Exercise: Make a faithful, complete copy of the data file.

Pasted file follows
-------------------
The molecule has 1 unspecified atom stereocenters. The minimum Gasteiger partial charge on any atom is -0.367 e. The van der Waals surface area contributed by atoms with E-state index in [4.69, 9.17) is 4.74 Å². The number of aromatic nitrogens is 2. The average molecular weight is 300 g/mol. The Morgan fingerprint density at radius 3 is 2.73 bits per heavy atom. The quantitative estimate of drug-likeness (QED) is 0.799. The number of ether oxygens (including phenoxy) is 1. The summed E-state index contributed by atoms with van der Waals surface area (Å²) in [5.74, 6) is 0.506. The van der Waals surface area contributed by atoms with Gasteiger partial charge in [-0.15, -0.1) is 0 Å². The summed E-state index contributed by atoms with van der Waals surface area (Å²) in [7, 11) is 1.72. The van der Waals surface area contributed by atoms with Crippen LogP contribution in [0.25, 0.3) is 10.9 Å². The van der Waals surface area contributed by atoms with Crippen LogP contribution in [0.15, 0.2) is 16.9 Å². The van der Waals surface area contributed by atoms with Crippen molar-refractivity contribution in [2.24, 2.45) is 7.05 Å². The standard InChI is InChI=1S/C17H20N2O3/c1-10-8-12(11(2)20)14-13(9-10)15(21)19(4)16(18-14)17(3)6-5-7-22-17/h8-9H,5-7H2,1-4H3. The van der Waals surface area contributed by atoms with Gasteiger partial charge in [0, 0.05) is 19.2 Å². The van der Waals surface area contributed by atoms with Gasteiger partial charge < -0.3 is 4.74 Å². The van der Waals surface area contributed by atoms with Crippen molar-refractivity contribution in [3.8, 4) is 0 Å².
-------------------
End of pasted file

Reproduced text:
The molecule has 1 unspecified atom stereocenters. The minimum Gasteiger partial charge on any atom is -0.367 e. The van der Waals surface area contributed by atoms with E-state index in [4.69, 9.17) is 4.74 Å². The number of aromatic nitrogens is 2. The average molecular weight is 300 g/mol. The Morgan fingerprint density at radius 3 is 2.73 bits per heavy atom. The quantitative estimate of drug-likeness (QED) is 0.799. The number of ether oxygens (including phenoxy) is 1. The summed E-state index contributed by atoms with van der Waals surface area (Å²) in [5.74, 6) is 0.506. The van der Waals surface area contributed by atoms with Gasteiger partial charge in [-0.15, -0.1) is 0 Å². The summed E-state index contributed by atoms with van der Waals surface area (Å²) in [7, 11) is 1.72. The van der Waals surface area contributed by atoms with Crippen LogP contribution in [0.25, 0.3) is 10.9 Å². The van der Waals surface area contributed by atoms with Crippen LogP contribution in [0.15, 0.2) is 16.9 Å². The van der Waals surface area contributed by atoms with Crippen molar-refractivity contribution in [2.24, 2.45) is 7.05 Å². The standard InChI is InChI=1S/C17H20N2O3/c1-10-8-12(11(2)20)14-13(9-10)15(21)19(4)16(18-14)17(3)6-5-7-22-17/h8-9H,5-7H2,1-4H3. The van der Waals surface area contributed by atoms with Gasteiger partial charge in [0, 0.05) is 19.2 Å². The van der Waals surface area contributed by atoms with Gasteiger partial charge < -0.3 is 4.74 Å². The van der Waals surface area contributed by atoms with Crippen molar-refractivity contribution in [3.8, 4) is 0 Å².